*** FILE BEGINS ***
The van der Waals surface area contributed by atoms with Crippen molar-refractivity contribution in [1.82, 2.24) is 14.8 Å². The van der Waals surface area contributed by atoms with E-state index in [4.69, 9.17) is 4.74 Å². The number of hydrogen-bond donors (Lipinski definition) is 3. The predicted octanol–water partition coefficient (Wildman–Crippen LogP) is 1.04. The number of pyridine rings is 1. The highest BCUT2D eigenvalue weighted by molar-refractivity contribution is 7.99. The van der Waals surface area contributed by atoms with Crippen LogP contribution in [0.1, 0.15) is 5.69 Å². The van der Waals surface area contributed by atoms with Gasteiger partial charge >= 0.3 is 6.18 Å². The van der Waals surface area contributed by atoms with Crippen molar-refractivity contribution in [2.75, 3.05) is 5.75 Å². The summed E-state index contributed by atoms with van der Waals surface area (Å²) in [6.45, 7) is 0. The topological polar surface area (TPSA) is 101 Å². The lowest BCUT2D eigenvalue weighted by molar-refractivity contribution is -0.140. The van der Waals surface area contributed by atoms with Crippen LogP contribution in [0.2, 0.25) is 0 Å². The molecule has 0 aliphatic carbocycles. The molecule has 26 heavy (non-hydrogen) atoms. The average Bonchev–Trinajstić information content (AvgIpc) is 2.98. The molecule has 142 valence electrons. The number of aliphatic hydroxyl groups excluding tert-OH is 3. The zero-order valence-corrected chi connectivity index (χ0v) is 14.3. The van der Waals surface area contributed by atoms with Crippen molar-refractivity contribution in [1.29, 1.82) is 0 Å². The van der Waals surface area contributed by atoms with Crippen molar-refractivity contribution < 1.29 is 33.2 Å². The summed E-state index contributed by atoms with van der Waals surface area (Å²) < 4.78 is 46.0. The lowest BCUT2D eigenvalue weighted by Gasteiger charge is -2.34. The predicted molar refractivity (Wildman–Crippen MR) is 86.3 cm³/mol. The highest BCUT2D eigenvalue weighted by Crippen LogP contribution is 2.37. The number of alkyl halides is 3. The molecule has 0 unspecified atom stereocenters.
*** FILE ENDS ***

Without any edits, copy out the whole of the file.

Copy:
The van der Waals surface area contributed by atoms with Crippen molar-refractivity contribution in [1.82, 2.24) is 14.8 Å². The van der Waals surface area contributed by atoms with E-state index in [4.69, 9.17) is 4.74 Å². The number of hydrogen-bond donors (Lipinski definition) is 3. The predicted octanol–water partition coefficient (Wildman–Crippen LogP) is 1.04. The number of pyridine rings is 1. The highest BCUT2D eigenvalue weighted by molar-refractivity contribution is 7.99. The van der Waals surface area contributed by atoms with Crippen LogP contribution in [0.1, 0.15) is 5.69 Å². The van der Waals surface area contributed by atoms with Gasteiger partial charge >= 0.3 is 6.18 Å². The van der Waals surface area contributed by atoms with Crippen molar-refractivity contribution in [2.75, 3.05) is 5.75 Å². The summed E-state index contributed by atoms with van der Waals surface area (Å²) in [6.45, 7) is 0. The topological polar surface area (TPSA) is 101 Å². The lowest BCUT2D eigenvalue weighted by molar-refractivity contribution is -0.140. The van der Waals surface area contributed by atoms with Crippen LogP contribution in [0.2, 0.25) is 0 Å². The molecule has 0 aliphatic carbocycles. The molecule has 26 heavy (non-hydrogen) atoms. The average Bonchev–Trinajstić information content (AvgIpc) is 2.98. The molecule has 142 valence electrons. The number of aliphatic hydroxyl groups excluding tert-OH is 3. The zero-order valence-corrected chi connectivity index (χ0v) is 14.3. The van der Waals surface area contributed by atoms with Crippen molar-refractivity contribution in [1.29, 1.82) is 0 Å². The van der Waals surface area contributed by atoms with Crippen molar-refractivity contribution < 1.29 is 33.2 Å². The summed E-state index contributed by atoms with van der Waals surface area (Å²) < 4.78 is 46.0. The lowest BCUT2D eigenvalue weighted by Gasteiger charge is -2.34. The predicted molar refractivity (Wildman–Crippen MR) is 86.3 cm³/mol. The highest BCUT2D eigenvalue weighted by Crippen LogP contribution is 2.37. The number of alkyl halides is 3. The molecule has 0 unspecified atom stereocenters.